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Defendant’s Lawyers in Nevada Amtrak/Truck Crash Accuse Union Pacific of Concealing Evidence

(Reno, Nevada – June 29, 2012)

Attorneys representing John Davis Trucking as well as those representing the children of an Amtrak conductor who was killed in a tragic June 24, 2011 truck/train collision east of Reno, NV have accused Union Pacific Railroad, upon which the Amtrak passenger train was operating, of tampering with or destroying key evidence from the site.  

Truck driver, Lawrence Valli, and Amtrak conductor, Laurette Lee, both were killed in the collision, as were four Amtrak passengers, and to date, 15 lawsuits have been filed by attorneys representing the deceased or some of the 100 passengers who received various injuries.

 

Steve Jaffe, attorney representing John Davis Trucking, and Jay Sullivan, lawyer for Lee’s children, are in agreement that the crossing gates at the scene could not have properly functioned because skid marks made by the truck did not divert from a path leading directly to where the gates would have blocked Valli’s path, yet photographic evidence taken after the accident show the gate was undamaged.

 

Jaffe requested a dismissal of the lawsuits against his client, telling a federal judge that instead of preserving evidence, Union Pacific altered and then destroyed the crossing gate from the crash scene, thus making it difficult for the trucking company to defend itself against claim’s that the truck driver was at fault. Union Pacific said it left the gate in place so that it could have been inspected by lawyers involved in the numerous lawsuits.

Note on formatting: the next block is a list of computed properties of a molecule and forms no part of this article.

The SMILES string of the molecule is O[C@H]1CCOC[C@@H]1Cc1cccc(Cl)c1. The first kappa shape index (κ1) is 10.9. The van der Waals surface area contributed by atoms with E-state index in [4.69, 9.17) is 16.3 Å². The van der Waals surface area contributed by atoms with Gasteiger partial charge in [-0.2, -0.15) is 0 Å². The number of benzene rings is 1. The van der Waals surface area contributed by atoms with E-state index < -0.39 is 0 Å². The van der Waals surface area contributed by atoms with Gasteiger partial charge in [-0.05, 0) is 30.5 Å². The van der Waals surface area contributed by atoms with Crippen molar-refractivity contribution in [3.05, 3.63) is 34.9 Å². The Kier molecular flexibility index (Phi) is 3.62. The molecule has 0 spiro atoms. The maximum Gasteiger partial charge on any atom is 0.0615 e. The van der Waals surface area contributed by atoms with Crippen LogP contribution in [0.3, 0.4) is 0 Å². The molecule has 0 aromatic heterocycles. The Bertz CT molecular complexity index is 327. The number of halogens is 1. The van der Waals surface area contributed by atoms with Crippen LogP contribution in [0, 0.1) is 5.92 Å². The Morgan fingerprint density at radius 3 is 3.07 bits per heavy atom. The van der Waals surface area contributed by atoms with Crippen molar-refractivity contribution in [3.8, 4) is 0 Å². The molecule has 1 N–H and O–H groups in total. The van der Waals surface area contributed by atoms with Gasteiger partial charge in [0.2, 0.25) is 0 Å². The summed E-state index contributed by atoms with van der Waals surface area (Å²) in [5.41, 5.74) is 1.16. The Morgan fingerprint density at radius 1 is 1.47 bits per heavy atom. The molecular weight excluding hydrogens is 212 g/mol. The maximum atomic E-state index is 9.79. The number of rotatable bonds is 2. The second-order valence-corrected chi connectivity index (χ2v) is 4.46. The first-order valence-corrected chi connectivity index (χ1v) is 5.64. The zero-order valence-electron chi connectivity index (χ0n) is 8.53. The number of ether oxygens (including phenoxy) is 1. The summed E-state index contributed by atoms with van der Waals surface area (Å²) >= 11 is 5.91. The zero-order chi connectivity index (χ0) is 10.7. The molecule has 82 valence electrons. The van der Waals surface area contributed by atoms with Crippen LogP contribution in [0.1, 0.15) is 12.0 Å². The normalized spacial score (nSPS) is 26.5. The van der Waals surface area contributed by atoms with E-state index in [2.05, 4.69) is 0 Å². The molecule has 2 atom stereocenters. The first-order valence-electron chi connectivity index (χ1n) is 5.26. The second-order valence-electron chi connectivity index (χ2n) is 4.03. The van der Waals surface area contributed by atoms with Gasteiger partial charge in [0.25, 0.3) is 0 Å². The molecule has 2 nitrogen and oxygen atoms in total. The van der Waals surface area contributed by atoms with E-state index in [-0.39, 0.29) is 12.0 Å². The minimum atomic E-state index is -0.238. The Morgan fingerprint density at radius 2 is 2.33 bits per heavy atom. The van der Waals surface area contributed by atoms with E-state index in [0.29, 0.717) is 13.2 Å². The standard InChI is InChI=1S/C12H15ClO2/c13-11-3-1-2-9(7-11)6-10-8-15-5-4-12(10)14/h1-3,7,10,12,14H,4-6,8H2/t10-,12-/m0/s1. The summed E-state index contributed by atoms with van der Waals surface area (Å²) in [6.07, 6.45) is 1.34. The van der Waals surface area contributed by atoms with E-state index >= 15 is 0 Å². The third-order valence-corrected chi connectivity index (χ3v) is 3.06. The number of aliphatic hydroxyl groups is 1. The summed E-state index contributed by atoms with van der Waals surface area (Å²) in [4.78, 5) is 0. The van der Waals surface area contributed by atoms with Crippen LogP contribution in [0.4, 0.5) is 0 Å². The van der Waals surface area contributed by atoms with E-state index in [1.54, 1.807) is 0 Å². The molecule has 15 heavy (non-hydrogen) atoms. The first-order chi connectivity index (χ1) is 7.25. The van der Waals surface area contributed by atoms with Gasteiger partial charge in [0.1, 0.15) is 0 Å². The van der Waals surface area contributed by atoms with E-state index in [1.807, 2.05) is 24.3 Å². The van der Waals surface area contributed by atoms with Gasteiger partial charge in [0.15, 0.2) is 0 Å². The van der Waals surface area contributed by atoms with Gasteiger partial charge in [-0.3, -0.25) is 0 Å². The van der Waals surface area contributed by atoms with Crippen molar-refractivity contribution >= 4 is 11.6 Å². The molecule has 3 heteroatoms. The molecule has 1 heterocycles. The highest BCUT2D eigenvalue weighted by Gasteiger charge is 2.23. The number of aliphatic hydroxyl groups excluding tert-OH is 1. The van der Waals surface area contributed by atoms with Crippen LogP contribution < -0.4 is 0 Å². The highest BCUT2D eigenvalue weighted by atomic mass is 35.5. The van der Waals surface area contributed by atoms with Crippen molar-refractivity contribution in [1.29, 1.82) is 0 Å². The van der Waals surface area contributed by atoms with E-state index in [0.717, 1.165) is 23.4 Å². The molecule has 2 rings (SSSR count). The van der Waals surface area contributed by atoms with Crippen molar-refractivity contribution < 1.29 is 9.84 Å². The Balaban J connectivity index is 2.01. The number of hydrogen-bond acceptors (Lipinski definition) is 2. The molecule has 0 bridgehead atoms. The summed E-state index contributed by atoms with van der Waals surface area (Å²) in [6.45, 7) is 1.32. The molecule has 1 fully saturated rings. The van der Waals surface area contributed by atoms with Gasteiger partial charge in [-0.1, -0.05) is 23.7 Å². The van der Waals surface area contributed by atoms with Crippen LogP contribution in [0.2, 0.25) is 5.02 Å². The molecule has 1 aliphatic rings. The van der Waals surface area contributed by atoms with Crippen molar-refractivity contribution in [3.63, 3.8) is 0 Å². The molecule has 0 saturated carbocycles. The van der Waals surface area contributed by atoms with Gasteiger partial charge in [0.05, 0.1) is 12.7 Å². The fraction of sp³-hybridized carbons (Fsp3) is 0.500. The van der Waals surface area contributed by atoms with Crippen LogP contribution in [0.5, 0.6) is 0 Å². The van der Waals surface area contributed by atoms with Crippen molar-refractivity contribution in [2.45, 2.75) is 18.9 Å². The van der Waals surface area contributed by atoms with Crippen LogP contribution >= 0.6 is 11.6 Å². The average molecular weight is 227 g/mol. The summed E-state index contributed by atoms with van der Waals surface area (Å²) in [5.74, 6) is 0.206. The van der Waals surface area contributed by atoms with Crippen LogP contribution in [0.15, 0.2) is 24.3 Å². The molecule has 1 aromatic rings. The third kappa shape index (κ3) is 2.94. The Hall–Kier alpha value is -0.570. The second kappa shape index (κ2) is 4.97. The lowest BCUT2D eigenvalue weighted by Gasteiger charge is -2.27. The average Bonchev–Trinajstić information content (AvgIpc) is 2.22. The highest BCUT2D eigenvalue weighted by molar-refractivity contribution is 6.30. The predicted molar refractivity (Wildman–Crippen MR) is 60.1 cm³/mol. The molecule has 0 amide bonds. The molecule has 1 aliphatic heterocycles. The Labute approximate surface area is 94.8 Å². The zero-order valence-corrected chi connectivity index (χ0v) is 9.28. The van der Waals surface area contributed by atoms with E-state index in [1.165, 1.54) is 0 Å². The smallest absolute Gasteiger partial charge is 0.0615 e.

Sullivan, meanwhile, said that “There’s credible evidence that the gates came down late or not at all,” adding that “A late deployment of the crossing gate would help explain why Mr. Valli drove his truck into the train.”

 

The attorneys also refer to a Reno Gazette-Journal investigative article published Sunday, June 24, 2012, which found that despite numerous reports of close calls by locomotive engineers at the rural U.S. 95/UPRR crossing, the Nevada DOT had failed to make any safety improvements at the crossing in question.